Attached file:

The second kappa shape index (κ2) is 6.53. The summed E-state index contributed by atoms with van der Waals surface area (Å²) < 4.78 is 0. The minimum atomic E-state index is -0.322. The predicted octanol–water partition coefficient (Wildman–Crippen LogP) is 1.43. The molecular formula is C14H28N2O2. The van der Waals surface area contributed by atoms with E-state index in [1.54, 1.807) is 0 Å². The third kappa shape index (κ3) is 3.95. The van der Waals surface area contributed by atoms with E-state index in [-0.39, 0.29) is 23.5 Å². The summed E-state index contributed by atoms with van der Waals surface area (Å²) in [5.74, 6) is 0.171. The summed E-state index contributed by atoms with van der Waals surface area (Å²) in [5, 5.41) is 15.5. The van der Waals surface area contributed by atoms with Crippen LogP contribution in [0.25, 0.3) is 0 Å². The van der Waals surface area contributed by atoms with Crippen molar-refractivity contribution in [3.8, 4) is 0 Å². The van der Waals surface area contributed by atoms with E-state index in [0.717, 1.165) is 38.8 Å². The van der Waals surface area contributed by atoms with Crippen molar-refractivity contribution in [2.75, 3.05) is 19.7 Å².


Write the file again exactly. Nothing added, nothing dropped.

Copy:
The second kappa shape index (κ2) is 6.53. The summed E-state index contributed by atoms with van der Waals surface area (Å²) < 4.78 is 0. The minimum atomic E-state index is -0.322. The predicted octanol–water partition coefficient (Wildman–Crippen LogP) is 1.43. The molecular formula is C14H28N2O2. The van der Waals surface area contributed by atoms with E-state index in [1.54, 1.807) is 0 Å². The third kappa shape index (κ3) is 3.95. The van der Waals surface area contributed by atoms with E-state index in [-0.39, 0.29) is 23.5 Å². The summed E-state index contributed by atoms with van der Waals surface area (Å²) in [5.74, 6) is 0.171. The summed E-state index contributed by atoms with van der Waals surface area (Å²) in [5, 5.41) is 15.5. The van der Waals surface area contributed by atoms with Crippen LogP contribution in [0.25, 0.3) is 0 Å². The van der Waals surface area contributed by atoms with Crippen molar-refractivity contribution in [3.8, 4) is 0 Å². The van der Waals surface area contributed by atoms with E-state index in [0.717, 1.165) is 38.8 Å². The van der Waals surface area contributed by atoms with Crippen molar-refractivity contribution in [2.75, 3.05) is 19.7 Å².